Finding the Right Kind of Therapist

There comes a time when you look around yourself and realize that you’ve hit rock bottom or maybe you’re plummeting that way. When you finally recognize that you’ve gone as far down as you can and you’re as emotionally drained and exhausted as possible, you might think you have no options for getting better. 

I’ll be real, I’ve been there. I felt hopeless trying a myriad of options that people swear have worked for them, but failed for me, making me feel even worse. Honestly, I didn’t think anything was going to make me better. I sat through Bible studies, thinking God might work his magic; I went through CAPS and got nothing out of it; I found my own therapist who didn’t vibe with me; I thought I tried everything. 

What I thought was supposed to be a resolvable problem turned into months of a living nightmare, until I finally realized that I needed something different than other people. It sounds obvious, but even when you google “how to stop being sad,” your results are everything from “silence your phone” to “electroshock therapy.” The options for solutions are endless, which makes navigating your own path to healing even harder. 

Atlanta is a big city, with a vast array of opportunities, but to begin getting help you have to first decide: what’s wrong? Have you felt this way for a long time, or is this a new thing? Are you overwhelmed by the amount of work you need to do? Do you have a condition that’s already been diagnosed? Are you struggling with acute anxiety related to an exam? Whatever it is, answering those questions are imperative in deciding what to do next. 

There are many different kinds of therapy; the term in itself is broad. There are two, however, primary means of therapy: psychodynamic and cognitive behavioral therapy. Psychodynamic therapy is what you might think of when you think of Freud: free talking, free association, and analysis of underlying issues that may trace all the way back to your childhood. Because it can take a while to unlock your subconscious, psychodynamic therapy tends to be a long-lasting endeavor. CAPS is more this side.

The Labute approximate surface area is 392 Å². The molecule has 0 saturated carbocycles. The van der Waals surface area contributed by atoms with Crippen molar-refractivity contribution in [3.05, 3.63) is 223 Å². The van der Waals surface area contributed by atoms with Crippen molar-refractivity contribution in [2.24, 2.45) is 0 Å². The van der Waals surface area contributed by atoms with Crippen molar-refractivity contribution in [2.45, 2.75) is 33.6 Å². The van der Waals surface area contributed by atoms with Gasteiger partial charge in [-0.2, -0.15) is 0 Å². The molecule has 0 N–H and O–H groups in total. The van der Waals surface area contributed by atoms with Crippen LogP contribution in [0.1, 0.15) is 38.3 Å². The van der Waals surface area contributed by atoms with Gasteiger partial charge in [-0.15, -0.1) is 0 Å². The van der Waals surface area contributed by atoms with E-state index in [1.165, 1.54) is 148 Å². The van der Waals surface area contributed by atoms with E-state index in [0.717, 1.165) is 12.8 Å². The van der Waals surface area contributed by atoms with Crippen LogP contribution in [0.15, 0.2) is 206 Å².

Cognitive behavioral therapy, on the other hand, is based on the idea that there are unhealthy behaviors in the present, and how these behaviors contribute to a larger life problem. When we learn our unhealthy patterns, we then learn to understand how we can change them. The idea that you learn recognition and then resolution leads to this method lasting a shorter amount of time than psychodynamic therapy. 

While there are many more types of therapy, these are the most researched and consequently the most accessible in our area. 

Getting help, however, by the literal definition, doesn’t end there. Sometimes those things don’t work (I’ve done both and while they helped, don’t feel like a failure when they don’t fix all your problems) and you aren’t a failure if that’s the case for you. Sometimes, it takes more than talking to someone; you might need an extra push. 

If you’ve tried psychodynamic therapy and cognitive behavioral therapy, it might be time to consider psychiatry. Psychiatry, unlike therapy, typically involves a medical analysis of your issues and the prescription of medication. While psychiatry should be considered, it’s not something I would recommend as the first step. 

Psychiatry, and antipsychotic drugs, are the option you should utilize alongside therapy. While therapy may not adjust your chemical imbalance, a psychiatrist isn’t going to hear your problems (at least in my experience). The two work hand-in-hand, and as someone who didn’t feel resolution from one solution, the combination of the two addresses the physiological and the psychological pieces of what’s happening. 

Whatever you need, whatever you try that works for you, getting help is normal. There is no need to feel shame about healing. Any method is valid so long as it helps you.